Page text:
Rosenfeld v. Ketter

820 F.2d 38 (1987)

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Rosenfeld v. Ketter

United States Court of Appeals for the Second Circuit
820 F.2d 38 (1987)

Facts

Alan Rosenfeld (plaintiff), a third-year law student at the State University of New York at Buffalo (Buffalo) (defendant), was arrested and subsequently suspended following a student-led protest on Buffalo’s campus. Prior to the protest, Rosenfeld discussed his plans with Ronald Stein, the assistant to the university president, and stated that he would attend the protest as a legal observer to witness any arrests and prevent violence. Stein informed him that the building at which the protest was scheduled to take place would close at 2:00 a.m. and that anyone still there would be arrested, without exception. At the protest, the director of public safety ordered students to leave and informed them that anyone not complying would be arrested and would be suspended if he or she was a student. Rosenfeld attempted to explain his role as a legal observer and stated that he would voluntarily leave after arrests were made. At 2:40 a.m., Rosenfeld was arrested and charged with third-degree trespass. Rosenfeld was then served with a notice of suspension and a summons for a formal hearing. Four days later, Rosenfeld’s suspension was lifted. However, at a subsequent formal hearing, a disciplinary committee decided that Rosenfeld should be placed on academic probation for the rest of the semester. Rosenfeld’s suit seeking declaratory relief was based on two arguments: (1) that he was denied due process because his suspension occurred before a formal hearing took place; and (2) that his suspension order violated his free-speech rights under the First Amendment. A district court granted summary judgment to Buffalo. Rosenfeld appealed.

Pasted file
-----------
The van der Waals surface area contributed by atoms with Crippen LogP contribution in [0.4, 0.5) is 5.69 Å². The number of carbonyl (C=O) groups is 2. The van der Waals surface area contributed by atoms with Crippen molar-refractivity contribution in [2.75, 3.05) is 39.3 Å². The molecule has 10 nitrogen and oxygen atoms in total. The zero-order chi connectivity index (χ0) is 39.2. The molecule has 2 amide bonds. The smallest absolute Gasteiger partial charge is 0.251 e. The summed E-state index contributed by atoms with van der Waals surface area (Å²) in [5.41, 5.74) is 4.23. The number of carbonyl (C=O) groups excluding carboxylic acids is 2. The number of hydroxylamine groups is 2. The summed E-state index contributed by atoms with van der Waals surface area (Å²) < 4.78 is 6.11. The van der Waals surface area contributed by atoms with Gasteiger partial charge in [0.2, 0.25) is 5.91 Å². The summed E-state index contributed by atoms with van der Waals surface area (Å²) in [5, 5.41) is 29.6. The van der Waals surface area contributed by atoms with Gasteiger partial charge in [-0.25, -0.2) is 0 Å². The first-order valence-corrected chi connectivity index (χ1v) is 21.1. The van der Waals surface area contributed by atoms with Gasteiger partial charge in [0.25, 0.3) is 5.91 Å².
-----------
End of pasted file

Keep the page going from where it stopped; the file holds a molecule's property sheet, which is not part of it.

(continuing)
Rule of Law

Issue

Holding and Reasoning (Winter, J.)

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